No doubt, Gov. Greg Abbott is as devastated as most Texans over the tragedy at Santa Fe High School, the senseless loss of 10 more people to gun violence. But what, if anything, will he do about it?
As he convened roundtables on the issue, Abbott suggested metal detectors for school buildings, speeding up background checks for gun purchases and trying to keep guns out of the hands of people who “pose immediate danger” to others.
But Abbott is a governor in a reelection year who counts passionate gun-rights advocates among his political base. He is a governor who, upon learning three years ago that Texas was second to California in new gun sales, tweeted: “I’m EMBARRASSED: Texas #2 in nation for new gun purchases, behind CALIFORNIA. Let’s pick up the pace Texans.”
That tweet was featured this week by a pro-gun rights blogger, who sought to reassure his readers that they didn’t need to worry about Gov. Abbott flying off the Second Amendment rails and doing something rational. Something like putting additional restrictions on guns, which Gov. Rick Scott of Florida did when he signed a new gun law following the Parkland school shootings in Florida.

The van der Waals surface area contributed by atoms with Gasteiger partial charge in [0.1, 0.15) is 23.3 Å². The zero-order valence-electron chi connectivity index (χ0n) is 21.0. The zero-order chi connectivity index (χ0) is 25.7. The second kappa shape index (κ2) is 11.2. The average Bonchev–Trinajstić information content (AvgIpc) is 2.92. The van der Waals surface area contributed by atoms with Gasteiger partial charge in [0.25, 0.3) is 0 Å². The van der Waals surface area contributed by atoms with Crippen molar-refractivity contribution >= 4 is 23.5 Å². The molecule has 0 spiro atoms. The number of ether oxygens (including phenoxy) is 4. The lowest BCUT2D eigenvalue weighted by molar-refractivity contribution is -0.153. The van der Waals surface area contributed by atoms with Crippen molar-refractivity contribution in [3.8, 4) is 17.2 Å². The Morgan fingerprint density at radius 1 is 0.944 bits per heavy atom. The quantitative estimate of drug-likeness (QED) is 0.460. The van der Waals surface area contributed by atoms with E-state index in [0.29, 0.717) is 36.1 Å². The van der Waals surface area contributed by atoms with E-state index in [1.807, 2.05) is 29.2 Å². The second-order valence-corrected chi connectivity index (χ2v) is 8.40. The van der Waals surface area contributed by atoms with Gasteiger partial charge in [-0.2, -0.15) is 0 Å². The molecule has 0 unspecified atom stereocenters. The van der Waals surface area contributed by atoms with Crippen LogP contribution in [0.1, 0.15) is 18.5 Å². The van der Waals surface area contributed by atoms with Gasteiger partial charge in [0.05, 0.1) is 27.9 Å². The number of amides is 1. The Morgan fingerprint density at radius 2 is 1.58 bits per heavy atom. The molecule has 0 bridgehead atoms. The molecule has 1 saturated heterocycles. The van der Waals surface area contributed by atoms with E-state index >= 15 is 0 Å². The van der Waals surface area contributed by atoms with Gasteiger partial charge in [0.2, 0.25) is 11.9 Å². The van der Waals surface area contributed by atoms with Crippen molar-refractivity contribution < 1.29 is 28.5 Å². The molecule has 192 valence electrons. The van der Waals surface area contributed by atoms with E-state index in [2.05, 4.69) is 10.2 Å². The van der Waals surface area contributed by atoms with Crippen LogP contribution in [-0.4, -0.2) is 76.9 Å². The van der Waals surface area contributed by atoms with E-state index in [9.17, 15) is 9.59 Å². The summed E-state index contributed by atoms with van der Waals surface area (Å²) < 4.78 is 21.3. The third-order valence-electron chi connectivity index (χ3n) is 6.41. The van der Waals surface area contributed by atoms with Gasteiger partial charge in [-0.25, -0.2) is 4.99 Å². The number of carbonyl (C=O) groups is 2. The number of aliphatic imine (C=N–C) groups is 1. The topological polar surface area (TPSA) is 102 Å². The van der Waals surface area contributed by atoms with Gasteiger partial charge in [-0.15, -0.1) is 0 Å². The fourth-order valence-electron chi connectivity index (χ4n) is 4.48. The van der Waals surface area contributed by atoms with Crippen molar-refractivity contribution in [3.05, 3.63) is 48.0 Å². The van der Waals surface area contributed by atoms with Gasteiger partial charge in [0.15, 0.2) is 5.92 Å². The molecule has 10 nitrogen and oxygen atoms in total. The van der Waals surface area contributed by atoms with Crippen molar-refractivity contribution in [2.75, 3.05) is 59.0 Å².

“In case you haven’t noticed, Texas isn’t Florida,” wrote Dan Zimmerman, managing editor of thetruthaboutguns.com, a pro-gun rights blog. “Republicans control every branch of state government and Abbott’s been a frequent, dependable and vocal promoter of gun rights and the Second Amendment. He’s supported both open carry and campus carry in this state and signed both into law.”
Zimmerman predicted Abbott will not do what the Florida governor did following Parkland. Abbott, he said, will not sign a bill raising the minimum age to buy firearms, banning bump fire stocks – which enable guns to be fired more rapidly – and imposing a three-day waiting period on long gun purchases. (None of those steps would have had any effect on the Santa Fe shooter, but they could help curtail future violence.)
“You’ll probably sooner see the Governor (Abbott) propose a bill outlawing barbecued brisket and Lone Star Beer,” Zimmerman wrote.
He predicted: “Our guess is that the result of these meetings (Abbott’s roundtables on gun violence) will be a white paper and possible legislation aimed at making schools harder targets. Restricting outside access, use of metal detectors, adding more armed School Resource Officers and encouraging more districts to allow teachers, administrators and other employees to carry firearms, if they wish.”
That would fit Abbott’s political resume, but we will find out soon enough.